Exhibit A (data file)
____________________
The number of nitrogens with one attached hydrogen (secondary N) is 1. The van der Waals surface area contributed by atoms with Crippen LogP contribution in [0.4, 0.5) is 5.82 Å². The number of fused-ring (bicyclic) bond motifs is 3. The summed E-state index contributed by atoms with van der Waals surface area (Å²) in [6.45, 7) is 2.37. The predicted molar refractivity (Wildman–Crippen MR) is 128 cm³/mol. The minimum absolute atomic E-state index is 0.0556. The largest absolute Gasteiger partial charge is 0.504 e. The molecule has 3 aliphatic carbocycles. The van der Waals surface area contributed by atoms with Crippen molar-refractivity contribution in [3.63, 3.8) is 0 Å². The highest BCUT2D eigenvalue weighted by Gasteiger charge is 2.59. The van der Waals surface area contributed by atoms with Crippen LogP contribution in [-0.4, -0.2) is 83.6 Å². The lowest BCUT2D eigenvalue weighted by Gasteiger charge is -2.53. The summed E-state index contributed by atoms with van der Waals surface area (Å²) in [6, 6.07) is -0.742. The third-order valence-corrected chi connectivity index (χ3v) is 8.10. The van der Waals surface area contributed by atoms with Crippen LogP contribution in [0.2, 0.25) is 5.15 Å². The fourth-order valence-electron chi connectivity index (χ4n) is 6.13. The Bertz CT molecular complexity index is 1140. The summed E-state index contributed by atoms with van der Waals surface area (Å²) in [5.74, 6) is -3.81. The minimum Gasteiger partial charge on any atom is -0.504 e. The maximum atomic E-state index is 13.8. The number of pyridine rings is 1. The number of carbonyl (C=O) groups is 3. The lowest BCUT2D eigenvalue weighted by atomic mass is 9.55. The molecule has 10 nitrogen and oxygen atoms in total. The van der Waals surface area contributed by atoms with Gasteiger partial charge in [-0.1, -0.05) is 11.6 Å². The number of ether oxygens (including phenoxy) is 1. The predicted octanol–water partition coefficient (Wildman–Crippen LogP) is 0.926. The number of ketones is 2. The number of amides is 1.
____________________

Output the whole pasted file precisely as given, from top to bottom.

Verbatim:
The number of nitrogens with one attached hydrogen (secondary N) is 1. The van der Waals surface area contributed by atoms with Crippen LogP contribution in [0.4, 0.5) is 5.82 Å². The number of fused-ring (bicyclic) bond motifs is 3. The summed E-state index contributed by atoms with van der Waals surface area (Å²) in [6.45, 7) is 2.37. The predicted molar refractivity (Wildman–Crippen MR) is 128 cm³/mol. The minimum absolute atomic E-state index is 0.0556. The largest absolute Gasteiger partial charge is 0.504 e. The molecule has 3 aliphatic carbocycles. The van der Waals surface area contributed by atoms with Crippen molar-refractivity contribution in [3.63, 3.8) is 0 Å². The highest BCUT2D eigenvalue weighted by Gasteiger charge is 2.59. The van der Waals surface area contributed by atoms with Crippen LogP contribution in [-0.4, -0.2) is 83.6 Å². The lowest BCUT2D eigenvalue weighted by Gasteiger charge is -2.53. The summed E-state index contributed by atoms with van der Waals surface area (Å²) in [6, 6.07) is -0.742. The third-order valence-corrected chi connectivity index (χ3v) is 8.10. The van der Waals surface area contributed by atoms with Crippen LogP contribution in [0.2, 0.25) is 5.15 Å². The fourth-order valence-electron chi connectivity index (χ4n) is 6.13. The Bertz CT molecular complexity index is 1140. The summed E-state index contributed by atoms with van der Waals surface area (Å²) in [5.74, 6) is -3.81. The minimum Gasteiger partial charge on any atom is -0.504 e. The maximum atomic E-state index is 13.8. The number of pyridine rings is 1. The number of carbonyl (C=O) groups is 3. The lowest BCUT2D eigenvalue weighted by atomic mass is 9.55. The molecule has 10 nitrogen and oxygen atoms in total. The van der Waals surface area contributed by atoms with Gasteiger partial charge in [-0.1, -0.05) is 11.6 Å². The number of ether oxygens (including phenoxy) is 1. The predicted octanol–water partition coefficient (Wildman–Crippen LogP) is 0.926. The number of ketones is 2. The number of amides is 1.